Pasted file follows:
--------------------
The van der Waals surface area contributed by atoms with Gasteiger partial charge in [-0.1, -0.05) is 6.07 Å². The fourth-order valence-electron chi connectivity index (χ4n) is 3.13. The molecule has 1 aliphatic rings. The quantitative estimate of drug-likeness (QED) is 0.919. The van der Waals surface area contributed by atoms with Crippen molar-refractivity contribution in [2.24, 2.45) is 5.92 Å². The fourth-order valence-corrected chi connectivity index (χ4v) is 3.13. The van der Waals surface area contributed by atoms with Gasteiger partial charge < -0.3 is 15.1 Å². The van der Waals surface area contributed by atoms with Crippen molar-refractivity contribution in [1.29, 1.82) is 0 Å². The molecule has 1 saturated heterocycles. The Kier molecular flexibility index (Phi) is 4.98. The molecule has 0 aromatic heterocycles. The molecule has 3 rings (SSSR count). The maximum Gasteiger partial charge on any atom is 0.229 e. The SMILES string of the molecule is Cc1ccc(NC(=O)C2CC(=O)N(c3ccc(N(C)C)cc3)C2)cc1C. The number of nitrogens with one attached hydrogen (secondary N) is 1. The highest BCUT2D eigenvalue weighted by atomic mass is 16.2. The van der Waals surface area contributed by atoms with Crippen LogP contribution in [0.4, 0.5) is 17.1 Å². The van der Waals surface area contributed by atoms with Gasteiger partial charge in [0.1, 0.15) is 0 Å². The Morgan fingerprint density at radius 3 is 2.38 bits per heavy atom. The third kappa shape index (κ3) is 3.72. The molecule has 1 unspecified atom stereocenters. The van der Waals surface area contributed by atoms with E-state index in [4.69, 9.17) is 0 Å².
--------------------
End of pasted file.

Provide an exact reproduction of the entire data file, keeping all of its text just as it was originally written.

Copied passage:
The van der Waals surface area contributed by atoms with Gasteiger partial charge in [-0.1, -0.05) is 6.07 Å². The fourth-order valence-electron chi connectivity index (χ4n) is 3.13. The molecule has 1 aliphatic rings. The quantitative estimate of drug-likeness (QED) is 0.919. The van der Waals surface area contributed by atoms with Crippen molar-refractivity contribution in [2.24, 2.45) is 5.92 Å². The fourth-order valence-corrected chi connectivity index (χ4v) is 3.13. The van der Waals surface area contributed by atoms with Gasteiger partial charge < -0.3 is 15.1 Å². The van der Waals surface area contributed by atoms with Crippen molar-refractivity contribution in [1.29, 1.82) is 0 Å². The molecule has 1 saturated heterocycles. The Kier molecular flexibility index (Phi) is 4.98. The molecule has 0 aromatic heterocycles. The molecule has 3 rings (SSSR count). The maximum Gasteiger partial charge on any atom is 0.229 e. The SMILES string of the molecule is Cc1ccc(NC(=O)C2CC(=O)N(c3ccc(N(C)C)cc3)C2)cc1C. The number of nitrogens with one attached hydrogen (secondary N) is 1. The highest BCUT2D eigenvalue weighted by atomic mass is 16.2. The van der Waals surface area contributed by atoms with Crippen LogP contribution in [0.4, 0.5) is 17.1 Å². The van der Waals surface area contributed by atoms with Gasteiger partial charge in [0.1, 0.15) is 0 Å². The Morgan fingerprint density at radius 3 is 2.38 bits per heavy atom. The third kappa shape index (κ3) is 3.72. The molecule has 1 unspecified atom stereocenters. The van der Waals surface area contributed by atoms with E-state index in [4.69, 9.17) is 0 Å².